Women's Emancipation

Topics: 2nd millennium, Women's rights, Indira Gandhi Pages: 10 (3439 words) Published: April 8, 2013
Women’s emancipation

Never has there been a subject that has aroused as much discussion as the one of the evolution of women’s place in society. It is commonly heard that the man has been superior to the woman. This belief appeared first because of the psychological and physiological differences between both sexes. Thus, since the beginning of times, it has also been spread that women was only born to stay home, raise children, cook, make the house chores, and take care of their husband. However, women participated in the workforce, not only in the countryside, where they may had to work in a farm, or in the cities as domestic servants, but also as laborers. Nevertheless, they did not have any responsibilities. Moreover, the aim of woman was to get married as soon as possible. In Shakespeare’s story Romeo and Juliet, the main character Juliet was supposed to marry a man although she was only 14 years old. The ascendancy of men over women was extreme. In addition, the "forbidden areas" of women were in politics, religion and education. Fortunately, the times have changed and evaluated. In recent centuries, the image of women has been upgraded to its fair value. Thanks to the large amount of means and fights bestowed to defend the gender equality, women succeed in improving their status. This struggle began in the fifteenth century at the time of Joan of Arc and is still current. Joan of Arc was a woman who pretended to be a man in order to have the same rights as them, in particular to go to war. She is the emblem of feminists who often take her as an example in order to achieve their purposes such as the right for women to vote. Furthermore, in the eighteenth century many popular revolutions throughout the world allowed women to be heard. Although the results were not initially very consistent, it has been beneficial for women afterward. Other events and actors, or rather actresses, essential to the fight against gender segregation, have helped to change people’s way of thinking over time. An in-depth analysis of the evidence leads us to think that a significant and gradual emancipation of women in the society occurred since the 19th century until today. Doubtlessly, today’s role of women is not the same than two centuries before. They have more freedom, responsibilities and credibility in every domain. In this essay, the evolution of women will be discussed and analyzed in three parts. First of all, the submission of women in the nineteenth century before turning to the incipient rebellion the female gender. Here we hope to demonstrate that the women began to emancipate in the twentieth. Finally, we shall examine the paper in the establishment of a recognized and respected status of women in the modern twenty-first century.

The nineteenth century was mainly about men and what they accomplished for the society. As they had the right to be educated and go to university, men made significant changes by inventing revolutionary objects that disrupted everyone’s way of life. In contrast, women were forced to stand the fact that they did not have the same rights as them. They had no right to be educated, to work or even to think. Their role was only reduced of doing household chores and taking care of their children and husband. The current thinking of that time was that women did not have the mental and physical abilities to take on another role as the one of housekeeper or laborer. We could even compare their situation as legal slavery. Since their birth, women were the property of a man. First of all, they were their father’s, then their husband’s. Their opinions were never taken into consideration. Women were not recognized as full thinking and acting beings by the society. Florence Fenwick Miller, a journalist, described in 1990 woman's position of this time very concisely: ”Under exclusively man-made laws women have been reduced to the most abject condition of legal slavery in which it is...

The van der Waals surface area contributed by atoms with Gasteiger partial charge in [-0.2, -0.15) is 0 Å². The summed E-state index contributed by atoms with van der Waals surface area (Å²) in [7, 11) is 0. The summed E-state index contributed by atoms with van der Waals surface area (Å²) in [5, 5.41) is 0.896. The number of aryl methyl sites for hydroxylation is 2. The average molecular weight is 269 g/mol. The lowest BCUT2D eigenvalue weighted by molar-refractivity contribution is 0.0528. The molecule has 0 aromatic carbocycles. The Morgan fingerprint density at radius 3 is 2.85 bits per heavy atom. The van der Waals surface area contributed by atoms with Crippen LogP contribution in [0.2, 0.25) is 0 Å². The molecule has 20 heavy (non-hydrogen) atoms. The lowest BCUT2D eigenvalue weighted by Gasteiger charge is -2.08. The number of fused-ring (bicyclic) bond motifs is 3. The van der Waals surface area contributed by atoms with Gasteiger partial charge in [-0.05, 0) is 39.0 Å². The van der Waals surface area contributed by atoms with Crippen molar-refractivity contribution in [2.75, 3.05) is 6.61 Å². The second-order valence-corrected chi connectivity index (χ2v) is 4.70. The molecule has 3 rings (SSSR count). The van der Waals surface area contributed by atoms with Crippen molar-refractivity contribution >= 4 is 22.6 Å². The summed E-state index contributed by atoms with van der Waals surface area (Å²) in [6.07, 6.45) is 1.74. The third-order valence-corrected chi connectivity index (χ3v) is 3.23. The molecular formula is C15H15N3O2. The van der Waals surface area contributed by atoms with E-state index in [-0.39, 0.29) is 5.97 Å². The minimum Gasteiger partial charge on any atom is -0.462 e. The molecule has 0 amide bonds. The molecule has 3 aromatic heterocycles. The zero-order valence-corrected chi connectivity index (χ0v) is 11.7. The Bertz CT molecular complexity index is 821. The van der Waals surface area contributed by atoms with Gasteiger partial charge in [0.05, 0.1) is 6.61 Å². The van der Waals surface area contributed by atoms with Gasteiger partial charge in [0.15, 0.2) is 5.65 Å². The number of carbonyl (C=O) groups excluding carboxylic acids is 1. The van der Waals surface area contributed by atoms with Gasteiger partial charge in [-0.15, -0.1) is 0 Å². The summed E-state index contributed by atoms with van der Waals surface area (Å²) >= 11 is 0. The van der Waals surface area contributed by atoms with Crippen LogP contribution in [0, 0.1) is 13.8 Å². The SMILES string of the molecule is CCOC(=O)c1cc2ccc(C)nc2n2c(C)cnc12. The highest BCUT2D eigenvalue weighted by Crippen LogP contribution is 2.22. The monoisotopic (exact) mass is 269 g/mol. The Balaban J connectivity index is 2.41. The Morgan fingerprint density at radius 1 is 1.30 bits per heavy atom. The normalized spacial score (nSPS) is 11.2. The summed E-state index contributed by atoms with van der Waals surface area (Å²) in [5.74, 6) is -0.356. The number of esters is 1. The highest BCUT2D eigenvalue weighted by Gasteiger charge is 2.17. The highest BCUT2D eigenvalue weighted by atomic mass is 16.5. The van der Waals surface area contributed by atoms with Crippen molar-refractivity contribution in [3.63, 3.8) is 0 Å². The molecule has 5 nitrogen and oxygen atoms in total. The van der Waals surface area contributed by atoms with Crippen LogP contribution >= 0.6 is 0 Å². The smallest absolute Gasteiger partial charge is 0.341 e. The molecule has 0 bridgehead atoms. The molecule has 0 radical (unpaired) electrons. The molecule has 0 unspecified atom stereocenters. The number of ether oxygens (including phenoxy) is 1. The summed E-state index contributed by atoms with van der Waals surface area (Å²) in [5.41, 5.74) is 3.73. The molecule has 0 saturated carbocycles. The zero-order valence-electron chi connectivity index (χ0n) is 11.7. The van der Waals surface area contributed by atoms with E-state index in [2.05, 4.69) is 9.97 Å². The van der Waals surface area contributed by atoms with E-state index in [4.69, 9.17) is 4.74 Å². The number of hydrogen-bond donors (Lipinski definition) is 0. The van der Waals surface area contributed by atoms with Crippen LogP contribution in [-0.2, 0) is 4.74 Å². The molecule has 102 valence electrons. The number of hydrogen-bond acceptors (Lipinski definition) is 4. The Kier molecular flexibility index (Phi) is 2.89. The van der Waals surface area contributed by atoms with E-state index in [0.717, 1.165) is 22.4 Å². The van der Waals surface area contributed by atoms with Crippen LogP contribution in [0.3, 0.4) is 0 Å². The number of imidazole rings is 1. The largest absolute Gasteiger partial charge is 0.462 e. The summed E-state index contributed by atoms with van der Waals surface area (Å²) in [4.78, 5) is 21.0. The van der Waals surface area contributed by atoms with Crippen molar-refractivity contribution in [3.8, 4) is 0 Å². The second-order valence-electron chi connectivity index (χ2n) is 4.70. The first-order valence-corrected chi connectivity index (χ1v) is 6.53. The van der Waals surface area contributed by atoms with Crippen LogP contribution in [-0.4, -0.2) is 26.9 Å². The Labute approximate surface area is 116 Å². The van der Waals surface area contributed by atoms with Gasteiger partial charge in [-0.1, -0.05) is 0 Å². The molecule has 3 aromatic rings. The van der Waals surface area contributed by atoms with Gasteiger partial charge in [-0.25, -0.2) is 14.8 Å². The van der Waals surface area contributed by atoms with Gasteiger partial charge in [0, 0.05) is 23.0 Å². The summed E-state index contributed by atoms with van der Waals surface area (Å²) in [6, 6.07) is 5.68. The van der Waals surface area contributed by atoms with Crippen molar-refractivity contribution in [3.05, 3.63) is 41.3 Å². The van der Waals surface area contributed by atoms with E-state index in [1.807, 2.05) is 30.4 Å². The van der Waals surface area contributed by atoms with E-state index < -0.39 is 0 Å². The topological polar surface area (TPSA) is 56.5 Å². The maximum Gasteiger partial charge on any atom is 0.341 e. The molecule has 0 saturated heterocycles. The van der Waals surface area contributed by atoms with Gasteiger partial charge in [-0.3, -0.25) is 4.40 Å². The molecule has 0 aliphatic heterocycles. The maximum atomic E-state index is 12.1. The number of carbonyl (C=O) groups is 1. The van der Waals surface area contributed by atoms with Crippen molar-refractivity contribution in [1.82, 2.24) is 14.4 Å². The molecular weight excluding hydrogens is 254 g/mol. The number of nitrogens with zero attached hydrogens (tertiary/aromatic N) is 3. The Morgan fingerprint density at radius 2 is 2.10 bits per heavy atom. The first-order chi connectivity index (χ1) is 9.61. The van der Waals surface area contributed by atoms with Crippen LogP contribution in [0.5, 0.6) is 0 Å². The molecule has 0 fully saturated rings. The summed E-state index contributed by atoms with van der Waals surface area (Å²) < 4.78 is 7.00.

References: " Angela Merkel. Web. 13 Apr. 2012.
 BBC News. BBC. Web. 13 Apr. 2012. .
"Biography." Marie Curie -. Web. 13 Apr. 2012
 Gilman, Charlotte Perkins. The Yellow Wallpaper. [New York]: Feminist, 1973. Print.
"Joan of Arc as Feminist Symbol." Suite101.com. Web. 13 Apr. 2012. .
 Shakespeare, William, and Richard Hosley. The Tragedy of Romeo and Juliet;. New Haven:
Yale UP, 1954
 "The Suffragettes." History Learning Site. Web. 13 Apr. 2012.
 Ullah, Shakar. "Benazir Bhutto 's Biography." Scribd. Web. 13 Apr. 2012.
 "Untitled Document." 301 Moved Permanently. Web. 13 Apr. 2012.
 "Women in the 19th Century." A World History Encyclopedia. Web. 13 Apr. 2012.
13 Apr. 2012. .
 "Women 's Suffrage." Object Moved. Web. 13 Apr. 2012. .
 "World Biography." Indira Gandhi Biography. Web. 13 Apr. 2012.
Continue Reading

Please join StudyMode to read the full document

You May Also Find These Documents Helpful

  • Women's Rights Essay
  • The Women's Liberation Movement Research Paper
  • Women's Equality Essay
  • Women’s Movement and Feminism Essay
  • Kate Chopin and her influence on women's rights Essay
  • Women's Rights in Canadian History Essay
  • Women's role throughout history Essay
  • Breaking The Glass

Become a StudyMode Member

Sign Up - It's Free